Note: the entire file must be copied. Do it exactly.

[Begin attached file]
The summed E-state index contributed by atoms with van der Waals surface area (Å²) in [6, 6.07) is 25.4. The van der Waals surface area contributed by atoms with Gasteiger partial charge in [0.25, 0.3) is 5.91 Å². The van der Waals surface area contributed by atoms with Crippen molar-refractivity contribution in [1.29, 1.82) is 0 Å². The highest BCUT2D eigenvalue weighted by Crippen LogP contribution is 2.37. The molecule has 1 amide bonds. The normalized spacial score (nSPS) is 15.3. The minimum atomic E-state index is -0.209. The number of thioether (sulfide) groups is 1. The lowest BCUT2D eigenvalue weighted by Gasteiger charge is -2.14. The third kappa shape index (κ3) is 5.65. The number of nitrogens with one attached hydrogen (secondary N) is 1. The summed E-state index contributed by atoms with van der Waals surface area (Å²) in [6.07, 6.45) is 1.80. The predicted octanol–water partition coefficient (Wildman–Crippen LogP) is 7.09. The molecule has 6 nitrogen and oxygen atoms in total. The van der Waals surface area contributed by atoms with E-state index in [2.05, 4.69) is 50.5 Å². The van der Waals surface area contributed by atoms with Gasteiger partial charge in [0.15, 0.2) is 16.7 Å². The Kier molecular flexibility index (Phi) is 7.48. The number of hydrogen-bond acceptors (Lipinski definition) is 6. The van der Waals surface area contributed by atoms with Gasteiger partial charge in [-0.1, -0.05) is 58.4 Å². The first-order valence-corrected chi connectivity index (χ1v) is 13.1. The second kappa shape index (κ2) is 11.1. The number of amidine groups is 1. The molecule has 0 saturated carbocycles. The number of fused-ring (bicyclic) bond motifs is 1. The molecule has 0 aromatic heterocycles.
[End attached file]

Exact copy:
The summed E-state index contributed by atoms with van der Waals surface area (Å²) in [6, 6.07) is 25.4. The van der Waals surface area contributed by atoms with Gasteiger partial charge in [0.25, 0.3) is 5.91 Å². The van der Waals surface area contributed by atoms with Crippen molar-refractivity contribution in [1.29, 1.82) is 0 Å². The highest BCUT2D eigenvalue weighted by Crippen LogP contribution is 2.37. The molecule has 1 amide bonds. The normalized spacial score (nSPS) is 15.3. The minimum atomic E-state index is -0.209. The number of thioether (sulfide) groups is 1. The lowest BCUT2D eigenvalue weighted by Gasteiger charge is -2.14. The third kappa shape index (κ3) is 5.65. The number of nitrogens with one attached hydrogen (secondary N) is 1. The summed E-state index contributed by atoms with van der Waals surface area (Å²) in [6.07, 6.45) is 1.80. The predicted octanol–water partition coefficient (Wildman–Crippen LogP) is 7.09. The molecule has 6 nitrogen and oxygen atoms in total. The van der Waals surface area contributed by atoms with E-state index in [2.05, 4.69) is 50.5 Å². The van der Waals surface area contributed by atoms with Gasteiger partial charge in [0.15, 0.2) is 16.7 Å². The Kier molecular flexibility index (Phi) is 7.48. The number of hydrogen-bond acceptors (Lipinski definition) is 6. The van der Waals surface area contributed by atoms with Gasteiger partial charge in [-0.1, -0.05) is 58.4 Å². The first-order valence-corrected chi connectivity index (χ1v) is 13.1. The second kappa shape index (κ2) is 11.1. The number of amidine groups is 1. The molecule has 0 saturated carbocycles. The number of fused-ring (bicyclic) bond motifs is 1. The molecule has 0 aromatic heterocycles.